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Kitchen Literacy: How We Lost Knowledge of Where Food Comes from and Why We Need to Get It Back [NOOK Book]

Overview

Ask children where food comes from, and they’ll probably answer: “the supermarket.” Ask most adults, and their replies may not be much different. Where our foods are raised and what happens to them between farm and supermarket shelf have become mysteries. How did we become so disconnected from the sources of our breads, beef, cheeses, cereal, apples, and countless other foods...
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Kitchen Literacy: How We Lost Knowledge of Where Food Comes from and Why We Need to Get It Back

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Overview

Ask children where food comes from, and they’ll probably answer: “the supermarket.” Ask most adults, and their replies may not be much different. Where our foods are raised and what happens to them between farm and supermarket shelf have become mysteries. How did we become so disconnected from the sources of our breads, beef, cheeses, cereal, apples, and countless other foods that nourish us every day?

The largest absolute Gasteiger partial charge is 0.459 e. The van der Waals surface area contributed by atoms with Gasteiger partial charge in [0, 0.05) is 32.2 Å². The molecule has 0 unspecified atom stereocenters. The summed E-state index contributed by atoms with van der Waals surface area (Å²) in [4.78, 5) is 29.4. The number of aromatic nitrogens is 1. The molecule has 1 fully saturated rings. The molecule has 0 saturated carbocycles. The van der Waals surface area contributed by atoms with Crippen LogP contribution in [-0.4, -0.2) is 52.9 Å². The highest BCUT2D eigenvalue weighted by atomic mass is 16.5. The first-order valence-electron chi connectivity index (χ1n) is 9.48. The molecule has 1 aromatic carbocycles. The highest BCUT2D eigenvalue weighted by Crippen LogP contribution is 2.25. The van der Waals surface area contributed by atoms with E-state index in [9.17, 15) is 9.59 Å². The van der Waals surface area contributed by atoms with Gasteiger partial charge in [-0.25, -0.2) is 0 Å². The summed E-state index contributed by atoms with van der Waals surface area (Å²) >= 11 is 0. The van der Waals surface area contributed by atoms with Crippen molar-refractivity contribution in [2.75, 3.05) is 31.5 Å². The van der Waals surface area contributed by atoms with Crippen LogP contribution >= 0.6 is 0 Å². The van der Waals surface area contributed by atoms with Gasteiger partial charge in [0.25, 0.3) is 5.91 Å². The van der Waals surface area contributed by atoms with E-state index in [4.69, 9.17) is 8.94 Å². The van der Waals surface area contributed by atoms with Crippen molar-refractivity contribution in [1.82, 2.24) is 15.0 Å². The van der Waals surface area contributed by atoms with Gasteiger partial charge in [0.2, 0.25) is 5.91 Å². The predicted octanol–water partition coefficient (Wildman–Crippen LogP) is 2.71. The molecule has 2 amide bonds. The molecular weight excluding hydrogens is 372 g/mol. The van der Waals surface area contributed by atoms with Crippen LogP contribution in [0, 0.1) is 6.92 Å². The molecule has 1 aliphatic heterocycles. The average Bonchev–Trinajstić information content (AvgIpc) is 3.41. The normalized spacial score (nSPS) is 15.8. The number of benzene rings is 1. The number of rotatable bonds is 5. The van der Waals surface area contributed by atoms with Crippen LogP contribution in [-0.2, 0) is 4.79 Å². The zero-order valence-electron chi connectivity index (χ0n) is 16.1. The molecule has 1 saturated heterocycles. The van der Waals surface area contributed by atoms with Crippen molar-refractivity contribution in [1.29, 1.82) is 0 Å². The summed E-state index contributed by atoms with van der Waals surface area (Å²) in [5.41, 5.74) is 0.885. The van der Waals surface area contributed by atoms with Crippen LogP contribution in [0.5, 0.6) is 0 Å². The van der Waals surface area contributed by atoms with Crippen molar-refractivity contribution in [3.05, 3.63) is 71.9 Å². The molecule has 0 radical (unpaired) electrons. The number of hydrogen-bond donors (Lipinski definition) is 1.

Ann Vileisis’s answer is a sensory-rich journey through the history of making dinner. Kitchen Literacy takes us from an eighteenth-century garden to today’s sleek supermarket aisles, and eventually to farmer’s markets that are now enjoying a resurgence. Vileisis chronicles profound changes in how American cooks have considered their foods over two centuries and delivers a powerful statement: what we don’t know could hurt us.



As the distance between farm and table grew, we went from knowing particular places and specific stories behind our foods’ origins to instead relying on advertisers’ claims. The woman who raised, plucked, and cooked her own chicken knew its entire life history while today most of us have no idea whether hormones were fed to our poultry. Industrialized eating is undeniably convenient, but it has also created health and environmental problems, including food-borne pathogens, toxic pesticides, and pollution from factory farms.



Though the hidden costs of modern meals can be high, Vileisis shows that greater understanding can lead consumers to healthier and more sustainable choices. Revealing how knowledge of our food has been lost and how it might now be regained, Kitchen Literacy promises to make us think differently about what we eat.

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Editorial Reviews

Juliet Eilperin